Corn is processed at 55 minutes for pints and 85 minutes for quarts at 10# but if your elevation is over 1000 feet, go with 15#.
I also have a quick reference guide that you can download get in my members only section. Sign up below and you will be emailed the password.
It’s Done Processing, Now What?
Depending on your set up, you can just turn the burner off and let the canner depressurize naturally. Or if you have a camp stove and the other side is in use, you can CAREFULLY move the canner somewhere it can cool down. When I say careful, I mean be friggin careful! Seriously, no one needs to have their face melted off because the weight moved. If you’re using your stove at home, do not slide it. Pick it up. If you can’t pick it up. Just don’t even touch it. Seriously, it’s not worth the risk.
After the canner has cooled and the pressure valve has dropped, you can crack the lid and allow some heat to escape. I usually weight 10-20 minutes and then remove the lid completely. Once the contents have stopped boiling, I will unload the canner and place all the jars on a toweled surface.
It’s not hard to can corn at home. And it definitely beats store bought every day. But I’m sure you have some questions. So…..
How many ears fit into a quart or pint jar? It takes approximately 4 ears of corn per quart or two per pint.
Do you use salt? We don’t, but that’s only because we choose to season our food when we cook it.
Is there a zero waste method? Sure, you can boil down the cobs and make corn cob jelly. You can also drink the milk. Our zero waste method is to give it all to the animals. They love it.
What if I don’t like canned corn? You can absolutely freeze it instead. Just layer a cookie sheet with parchment paper and do a single layer of corn. Once frozen, put into a freezer bag.
What if I have extra jars but not a full canner? You can put them in the fridge for immediate eating or you can freeze them. Another option is to can water. This will give you sterile water in case of emergencies.
What if I don’t have coolers? Or a big cooler? Work in batches. If we know that each jar takes approximately 2-4 depending on the jar, then only do a full canner full at a time, and store the rest in the fridge. You can also use a clean sink.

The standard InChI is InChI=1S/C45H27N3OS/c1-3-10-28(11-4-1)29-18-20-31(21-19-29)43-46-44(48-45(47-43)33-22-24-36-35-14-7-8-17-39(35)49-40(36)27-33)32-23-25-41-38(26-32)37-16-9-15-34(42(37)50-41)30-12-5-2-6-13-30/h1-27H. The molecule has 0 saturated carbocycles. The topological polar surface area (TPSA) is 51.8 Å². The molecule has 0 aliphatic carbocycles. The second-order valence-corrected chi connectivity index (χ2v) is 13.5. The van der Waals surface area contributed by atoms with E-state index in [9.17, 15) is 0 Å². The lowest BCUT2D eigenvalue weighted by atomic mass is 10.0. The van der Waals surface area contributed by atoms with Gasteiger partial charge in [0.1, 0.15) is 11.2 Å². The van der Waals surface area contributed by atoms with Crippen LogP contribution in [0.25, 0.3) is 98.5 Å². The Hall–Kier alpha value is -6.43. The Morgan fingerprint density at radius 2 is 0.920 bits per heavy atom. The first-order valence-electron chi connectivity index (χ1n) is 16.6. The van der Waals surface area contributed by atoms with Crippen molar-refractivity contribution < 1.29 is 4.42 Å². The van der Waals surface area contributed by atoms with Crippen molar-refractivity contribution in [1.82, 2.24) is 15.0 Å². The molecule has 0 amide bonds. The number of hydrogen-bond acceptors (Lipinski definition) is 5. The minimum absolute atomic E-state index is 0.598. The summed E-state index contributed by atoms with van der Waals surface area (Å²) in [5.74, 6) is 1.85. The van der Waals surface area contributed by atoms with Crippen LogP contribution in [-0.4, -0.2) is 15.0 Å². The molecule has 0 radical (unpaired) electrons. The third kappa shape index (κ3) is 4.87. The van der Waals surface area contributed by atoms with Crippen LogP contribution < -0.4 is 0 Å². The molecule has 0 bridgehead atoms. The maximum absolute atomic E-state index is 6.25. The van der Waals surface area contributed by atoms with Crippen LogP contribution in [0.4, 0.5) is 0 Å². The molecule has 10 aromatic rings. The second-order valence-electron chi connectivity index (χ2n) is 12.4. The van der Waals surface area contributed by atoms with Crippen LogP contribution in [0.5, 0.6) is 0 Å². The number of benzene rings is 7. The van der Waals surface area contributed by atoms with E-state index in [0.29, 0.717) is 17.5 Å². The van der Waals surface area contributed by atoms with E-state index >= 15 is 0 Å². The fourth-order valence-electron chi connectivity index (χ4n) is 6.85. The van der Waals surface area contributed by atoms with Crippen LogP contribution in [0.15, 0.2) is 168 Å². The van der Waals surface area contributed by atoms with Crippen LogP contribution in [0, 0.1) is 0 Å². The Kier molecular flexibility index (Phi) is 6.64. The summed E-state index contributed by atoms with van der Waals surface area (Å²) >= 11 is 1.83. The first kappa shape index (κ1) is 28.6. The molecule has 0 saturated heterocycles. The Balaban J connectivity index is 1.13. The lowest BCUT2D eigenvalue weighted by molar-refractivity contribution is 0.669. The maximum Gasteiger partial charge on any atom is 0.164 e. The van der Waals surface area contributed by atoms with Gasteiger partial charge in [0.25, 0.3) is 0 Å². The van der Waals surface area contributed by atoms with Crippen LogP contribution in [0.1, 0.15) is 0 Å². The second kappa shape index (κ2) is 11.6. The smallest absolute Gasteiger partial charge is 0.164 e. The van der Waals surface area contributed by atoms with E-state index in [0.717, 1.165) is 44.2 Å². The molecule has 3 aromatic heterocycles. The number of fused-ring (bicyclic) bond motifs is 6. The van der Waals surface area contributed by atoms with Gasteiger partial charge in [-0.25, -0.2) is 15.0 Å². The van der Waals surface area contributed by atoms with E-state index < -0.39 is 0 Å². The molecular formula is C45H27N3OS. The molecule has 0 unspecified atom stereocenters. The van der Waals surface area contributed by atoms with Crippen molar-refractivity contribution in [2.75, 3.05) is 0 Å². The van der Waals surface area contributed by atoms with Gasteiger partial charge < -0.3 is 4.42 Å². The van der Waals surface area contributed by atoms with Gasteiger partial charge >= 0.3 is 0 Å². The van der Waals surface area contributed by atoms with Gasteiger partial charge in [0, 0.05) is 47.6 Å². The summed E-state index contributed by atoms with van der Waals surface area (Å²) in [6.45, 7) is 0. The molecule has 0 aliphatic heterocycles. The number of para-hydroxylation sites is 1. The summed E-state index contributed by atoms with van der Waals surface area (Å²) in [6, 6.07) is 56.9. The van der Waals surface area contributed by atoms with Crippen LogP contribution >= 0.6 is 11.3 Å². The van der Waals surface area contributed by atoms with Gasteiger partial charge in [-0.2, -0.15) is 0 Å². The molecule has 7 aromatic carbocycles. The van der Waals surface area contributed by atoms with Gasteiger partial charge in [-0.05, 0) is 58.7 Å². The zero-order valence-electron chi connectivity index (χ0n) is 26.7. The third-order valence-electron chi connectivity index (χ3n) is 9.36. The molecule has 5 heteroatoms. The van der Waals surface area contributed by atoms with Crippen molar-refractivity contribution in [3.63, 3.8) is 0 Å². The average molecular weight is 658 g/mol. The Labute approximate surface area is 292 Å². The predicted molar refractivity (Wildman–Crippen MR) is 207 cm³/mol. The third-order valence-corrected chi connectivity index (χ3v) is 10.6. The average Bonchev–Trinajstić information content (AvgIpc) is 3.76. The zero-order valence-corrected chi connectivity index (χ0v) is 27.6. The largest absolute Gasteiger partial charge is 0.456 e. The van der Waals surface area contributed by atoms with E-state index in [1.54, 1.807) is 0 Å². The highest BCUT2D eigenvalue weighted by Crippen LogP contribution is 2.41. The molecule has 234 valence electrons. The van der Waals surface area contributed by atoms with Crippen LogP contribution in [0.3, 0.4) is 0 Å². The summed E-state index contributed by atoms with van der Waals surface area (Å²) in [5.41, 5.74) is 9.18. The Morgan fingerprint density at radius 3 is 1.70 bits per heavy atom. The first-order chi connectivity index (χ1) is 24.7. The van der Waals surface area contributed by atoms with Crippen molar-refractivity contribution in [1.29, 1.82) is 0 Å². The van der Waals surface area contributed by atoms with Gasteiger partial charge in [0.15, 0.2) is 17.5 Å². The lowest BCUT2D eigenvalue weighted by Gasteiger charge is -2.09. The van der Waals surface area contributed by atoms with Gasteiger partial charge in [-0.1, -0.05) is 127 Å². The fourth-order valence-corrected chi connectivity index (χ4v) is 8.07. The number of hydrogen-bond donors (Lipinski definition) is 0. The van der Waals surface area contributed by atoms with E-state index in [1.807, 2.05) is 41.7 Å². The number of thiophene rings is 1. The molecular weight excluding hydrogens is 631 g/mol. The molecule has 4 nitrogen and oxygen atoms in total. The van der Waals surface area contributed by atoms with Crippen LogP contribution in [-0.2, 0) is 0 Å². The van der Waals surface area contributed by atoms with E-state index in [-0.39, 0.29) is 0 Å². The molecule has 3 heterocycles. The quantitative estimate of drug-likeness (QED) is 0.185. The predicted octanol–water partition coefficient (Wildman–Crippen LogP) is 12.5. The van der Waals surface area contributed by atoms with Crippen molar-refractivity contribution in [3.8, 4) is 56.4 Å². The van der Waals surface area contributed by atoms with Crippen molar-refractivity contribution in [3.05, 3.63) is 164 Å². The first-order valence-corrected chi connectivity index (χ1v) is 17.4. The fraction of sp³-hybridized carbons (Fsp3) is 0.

Canning Corn on the Cob
- 1 Pressure Canner
- 1 Canning Tools
- 1 Jars Look in the post above for the rough conversions on how many jars you will need
- 1 Corn on the cob
- 1 Tbsp Per Quart jar Optional
- Start by shucking your corn and getting as many of the little hairs off.
- Grab either your de-cobber or knife and start cutting the corn off the cob. This can be tricky so watch your fingers.
- Place corn in clean water to help get the milk out. You may have to rinse and repeat if your corn was really milky
- Using funnel, scoop corn into jars leaving 1" headspace
- Fill with water again, leaving 1" headspace.
- Remove any bubbles with chopsticks, straw, or other debubbling tool
- Wipe rim with damp vinegar towel.
- Add lid and ring and put into canner
- Fill canner with water to manufacture recommendation. Ours is 3 quarts
- Set it on the stove and get the water heating, we usually put ours on high as we are loading it
- Once the canner is loaded, place your lid per manufacture instructions.
- We let our canner vent for 5-10 minutes then place the weight on the vent pipe.
- Once the weight starts rocking, slowly decrease the stove temp until the weight is just barely rocking.
- Let this process for 85min for quarts and 55 for pints
- Once the time is done, remove from heat and let the canner cool and depressurize naturally. This usually takes about 30-45min depending on processing time
- Once the canner is safe to open, remove lid and, if the contents of your jar are not obviously boiling, pull the jars out with the jar grabby thing and place on a towel to cool completely
- Remove rings and wash threads. Corn is extremely sticky so the rings may be hard to remove. Not doing so can lead to mold, rust and rotten food.
- Wash the threads of your jar (where the rings were) with warm soapy water. Write the date and store